Some wild horse advocates say the BLM should give more wild horses birth control and release them, like they’re doing with 900 of the 3,500 horses to be rounded up this fall. But the agency says that’s difficult to do with large herds, and mares need to be re-vaccinated every year. “We only gather the herds every four years, so that’s a problem,” Gorey told The New York Times in 2009.

Killing old and unadoptable horses could be a viable, and legal, solution to the problem, but it seems unlikely the BLM will ever do it. “It’s off the table as far as an option,” Gorey said, “this administration has made it clear…it was not going to be considered.”

That leaves the BLM stuck with more horses than it can handle, fewer places to put them and an increasing population on the range.

“The BLM is in an impossible situation,” Philipps said in an interview, “I don’t know if they’re going to find a way out of it.”

Emily Guerin is an intern at High Country News.

Photos courtesy BLM Idaho and BLM Nevada. Chart data courtesy BLM Spokesman Tom Gorey.

High Country News Classifieds
  • GRANT WRITER (PART-TIME, FREELANCE CONTRACT)
    High Country News seeks an energetic, eloquent and highly organized grant writer to support a growing foundations program. This position works closely with our Executive...
  • ASSOCIATE PROGRAM MANAGER
    Associate Program Manager ORGANIZATION BACKGROUND Parks California is a new organization working to ensure that our State Parks thrive. From redwood groves and desert springs...
  • ATTORNEY AD
    Criminal Defense, Code Enforcement, Water Rights, Mental Health Defense, Resentencing.
  • LUNATEC HYDRATION SPRAY BOTTLE
    A must for campers and outdoor enthusiasts. Cools, cleans and hydrates with mist, stream and shower patterns. Hundreds of uses.
  • LUNATEC ODOR-FREE DISHCLOTHS
    are a must try. They stay odor-free, dry fast, are durable and don't require machine washing. Try today.
  • PROFESSIONAL GIS SERVICES
    Custom Geospatial Solutions is available for all of your GIS needs. Affordable, flexible and accurate data visualization and analysis for any sized project.
  • FREE RANGE BISON AVAILABLE
    Hard grass raised bison available in east Montana. You harvest or possible deliver quartered carcass to your butcher or cut/wrapped pickup. Contact Crazy Woman Bison...
  • CONSERVATION ASSOCIATE - OKANOGAN LAND TRUST (NORTH CENTRAL WA)
    Do you enjoy rural living, wild places, and the chance to work with many different kinds of people and accomplish big conservation outcomes? Do you...
  • CARDIGAN WELSH CORGIS
    10 adorable, healthy puppies for sale. 4 males and 6 females. DM and PRA clear. Excellent pedigree from champion lineage. One Red Brindle male. The...
  • A CHILDREN'S BOOK FOR THE CLIMATE CRISIS!!
    "Goodnight Fossil Fuels!" is a an engaging, beautiful, factual and somewhat silly picture book by a climate scientist and a climate artist, both based in...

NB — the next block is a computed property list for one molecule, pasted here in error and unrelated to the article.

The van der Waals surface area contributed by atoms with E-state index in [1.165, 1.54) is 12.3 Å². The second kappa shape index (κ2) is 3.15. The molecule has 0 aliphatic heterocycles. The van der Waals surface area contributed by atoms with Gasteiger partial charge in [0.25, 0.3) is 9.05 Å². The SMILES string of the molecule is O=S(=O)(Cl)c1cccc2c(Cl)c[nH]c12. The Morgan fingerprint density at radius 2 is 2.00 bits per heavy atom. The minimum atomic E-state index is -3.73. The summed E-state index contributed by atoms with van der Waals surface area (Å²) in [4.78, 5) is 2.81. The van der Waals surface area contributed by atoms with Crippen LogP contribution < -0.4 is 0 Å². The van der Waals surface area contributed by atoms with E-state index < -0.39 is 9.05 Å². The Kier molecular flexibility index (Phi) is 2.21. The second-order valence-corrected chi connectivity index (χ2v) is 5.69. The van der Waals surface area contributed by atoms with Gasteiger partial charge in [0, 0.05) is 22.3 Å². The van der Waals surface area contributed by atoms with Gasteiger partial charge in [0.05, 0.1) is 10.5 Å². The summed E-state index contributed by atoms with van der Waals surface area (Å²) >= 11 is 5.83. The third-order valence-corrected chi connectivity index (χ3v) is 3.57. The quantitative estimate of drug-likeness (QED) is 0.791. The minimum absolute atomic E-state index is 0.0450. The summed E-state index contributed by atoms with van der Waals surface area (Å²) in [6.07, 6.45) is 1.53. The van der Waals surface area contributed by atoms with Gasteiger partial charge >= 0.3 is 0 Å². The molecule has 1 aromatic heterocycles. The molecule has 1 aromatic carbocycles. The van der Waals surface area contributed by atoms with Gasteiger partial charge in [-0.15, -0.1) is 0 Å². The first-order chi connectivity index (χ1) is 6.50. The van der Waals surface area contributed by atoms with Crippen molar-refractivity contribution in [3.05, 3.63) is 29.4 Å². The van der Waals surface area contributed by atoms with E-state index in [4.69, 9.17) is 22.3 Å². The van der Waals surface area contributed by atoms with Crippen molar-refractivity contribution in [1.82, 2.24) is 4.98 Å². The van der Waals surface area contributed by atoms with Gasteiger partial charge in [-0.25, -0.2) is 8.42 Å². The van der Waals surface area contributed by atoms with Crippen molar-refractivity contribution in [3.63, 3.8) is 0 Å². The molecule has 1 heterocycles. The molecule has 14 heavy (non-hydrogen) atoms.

• DIGITAL ADVOCACY & MEMBERSHIP MANAGER
    The Digital Advocacy & Membership Manager will be responsible for creating and delivering compelling, engaging digital content to Guardians members, email activists, and social media...
  • DIGITAL OUTREACH COORDINATOR, ARIZONA
    Job Title: Digital Outreach Coordinator, Arizona Position Location: Phoenix or Tucson, AZ Status: Salaried Job ID Number: 52198 We are looking for you! We are...
  • DESCHUTES LAND TRUST VOLUNTEER PROGRAM MANAGER
    The Deschutes Land Trust is seeking an experienced Volunteer Program Manager to join its dedicated team! Deschutes Land Trust conserves and cares for the lands...
  • ASSOCIATE DIRECTOR OF DEVELOPMENT
    The Nature Conservancy in Wyoming seeks an experienced fundraiser to join our team. We're looking for a great communicator who is passionate about conservation and...
  • INDIAN COUNTRY FELLOWSHIP
    Western Leaders Network is accepting applications for its paid, part-time, 6-month fellowship. Mentorship, training, and engaging tribal leaders in advancing conservation initiatives and climate policy....
  • MULESHOE RANCH PRESERVE MANAGER
    The Muleshoe Ranch Preserve Manager develops, manages, and advances conservation programs, plans and methods for large-scale geographic areas. The Muleshoe Ranch Cooperative Management Area (MRCMA)...
  • ARTEMIS PROGRAM MANAGER
    Founded in 1936, the National Wildlife Federation (NWF or Federation) is America's largest and most trusted grassroots conservation organization with 52 state/territorial affiliates and more...
  • ASSISTANT OR ASSOCIATE PROFESSOR OF ENVIRONMENTAL HUMANITIES
    Assistant or Associate Professor of Environmental Humanities Whitman College The Environmental Humanities Program at Whitman College seeks candidates for a tenure-track position beginning August 2023...
  • EXECUTIVE DIRECTOR
    High Country Conservation Advocates (HCCA) in Crested Butte, CO is seeking an enthusiastic Executive Director who is passionate about the public lands, natural waters and...
  • ASSOCIATE DIRECTOR OF VOLUNTEER PROGRAMS
    Are you passionate about connecting people to the outdoors? The Pacific Crest Trail Association (PCTA) is looking for someone with volunteer management experience to join...